With so many things we want to do in this brand New Year, there's a danger that overload causes a jam in our systems and nothing gets done at all. Nikki has decided to cut her new habits down to one a month instead of five a month. Exercise is her focus and rather than pushing for an hour a day, she's moderating it to 40 minutes. And a good idea too I think! This lady is on a mission, and I'm with her 100 percent.
One thing at a time lets us focus on what we're doing, and although multi-tasking is the vogue, I think we'll probably get better results if we can apply our mind properly to the task. If we mindlessly go at exercises by just repetition, we'll end up doing them in the habitual way which may well cause problems or injuries, depending on our postural habits. We can avoid creating problems for ourselves when we are running if we give some consideration to how we do it. Lessons in the Alexander Technique can help enormously with avoiding injury and help us enjoy our sport to the full. One of my colleagues Malcolm Balk specialises in applying this technique to running and has Running tall workshops.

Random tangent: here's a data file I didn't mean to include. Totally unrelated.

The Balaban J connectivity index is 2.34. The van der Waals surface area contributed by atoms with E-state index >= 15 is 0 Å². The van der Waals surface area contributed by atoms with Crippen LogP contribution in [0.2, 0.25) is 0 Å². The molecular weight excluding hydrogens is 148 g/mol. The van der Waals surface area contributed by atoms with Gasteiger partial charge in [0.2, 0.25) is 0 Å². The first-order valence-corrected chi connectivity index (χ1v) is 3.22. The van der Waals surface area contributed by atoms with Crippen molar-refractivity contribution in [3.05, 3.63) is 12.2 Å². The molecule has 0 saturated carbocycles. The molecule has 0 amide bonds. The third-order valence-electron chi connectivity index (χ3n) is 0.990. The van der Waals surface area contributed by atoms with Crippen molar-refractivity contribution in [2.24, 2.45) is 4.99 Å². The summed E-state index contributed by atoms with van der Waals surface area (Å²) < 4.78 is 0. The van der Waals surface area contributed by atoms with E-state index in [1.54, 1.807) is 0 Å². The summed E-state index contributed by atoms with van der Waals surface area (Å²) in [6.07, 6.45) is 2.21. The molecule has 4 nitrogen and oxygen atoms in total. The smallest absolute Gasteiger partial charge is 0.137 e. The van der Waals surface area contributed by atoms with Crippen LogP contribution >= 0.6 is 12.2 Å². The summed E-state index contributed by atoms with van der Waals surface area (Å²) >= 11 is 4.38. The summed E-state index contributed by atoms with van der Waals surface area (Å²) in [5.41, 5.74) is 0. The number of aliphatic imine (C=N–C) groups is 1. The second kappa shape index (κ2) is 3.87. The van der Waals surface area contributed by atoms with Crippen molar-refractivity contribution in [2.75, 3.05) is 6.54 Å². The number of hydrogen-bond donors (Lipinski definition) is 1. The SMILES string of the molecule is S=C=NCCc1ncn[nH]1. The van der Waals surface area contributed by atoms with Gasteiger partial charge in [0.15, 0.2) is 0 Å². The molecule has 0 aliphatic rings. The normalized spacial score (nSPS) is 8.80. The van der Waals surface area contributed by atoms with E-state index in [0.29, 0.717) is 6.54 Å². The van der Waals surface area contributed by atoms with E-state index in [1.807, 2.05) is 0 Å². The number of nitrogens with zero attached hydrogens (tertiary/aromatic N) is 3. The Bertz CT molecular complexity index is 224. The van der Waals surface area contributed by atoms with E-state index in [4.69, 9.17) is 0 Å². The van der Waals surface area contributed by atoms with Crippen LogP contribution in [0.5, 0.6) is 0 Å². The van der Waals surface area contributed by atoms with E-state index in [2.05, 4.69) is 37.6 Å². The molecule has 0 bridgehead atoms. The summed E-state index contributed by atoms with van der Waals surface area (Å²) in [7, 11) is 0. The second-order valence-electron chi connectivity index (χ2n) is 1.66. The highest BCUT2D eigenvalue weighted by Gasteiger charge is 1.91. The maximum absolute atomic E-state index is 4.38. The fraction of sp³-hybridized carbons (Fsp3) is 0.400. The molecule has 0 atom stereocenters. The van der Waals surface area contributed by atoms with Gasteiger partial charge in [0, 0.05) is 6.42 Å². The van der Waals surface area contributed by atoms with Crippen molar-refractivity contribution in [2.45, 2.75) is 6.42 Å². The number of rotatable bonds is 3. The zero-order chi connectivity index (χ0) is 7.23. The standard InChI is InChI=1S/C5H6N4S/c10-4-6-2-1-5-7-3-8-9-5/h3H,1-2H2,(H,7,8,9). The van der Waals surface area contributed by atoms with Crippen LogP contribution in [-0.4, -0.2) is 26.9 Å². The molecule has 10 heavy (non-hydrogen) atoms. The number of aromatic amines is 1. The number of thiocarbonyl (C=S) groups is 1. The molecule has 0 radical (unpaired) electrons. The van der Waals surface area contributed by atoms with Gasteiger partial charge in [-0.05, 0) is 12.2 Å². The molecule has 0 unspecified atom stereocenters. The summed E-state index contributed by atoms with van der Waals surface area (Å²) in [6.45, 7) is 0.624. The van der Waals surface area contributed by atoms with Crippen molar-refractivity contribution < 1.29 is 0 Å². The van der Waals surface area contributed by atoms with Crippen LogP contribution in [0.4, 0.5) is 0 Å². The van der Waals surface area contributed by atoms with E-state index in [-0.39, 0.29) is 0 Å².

If we choose to think about the way we're doing it, then maybe we can help ourselves even further. How about if we choose to make less effort as we pull those oars or run the treadmill? What happens if we think loose and free as we run? Maybe we'll use less effort and burn fat instead of turning it into muscle as the more effort we make, the muscles will develop in strength to cope. As we run we can think not only being free but also of lengthening in stature. This will help us be more dynamic and run more efficiently. Little and often is also a good way of proceeding. So instead of blasting away in one long slog then leaving it for a few days or a week, maybe smaller doses of more regularly will increase our abilities, stamina and improve our performance.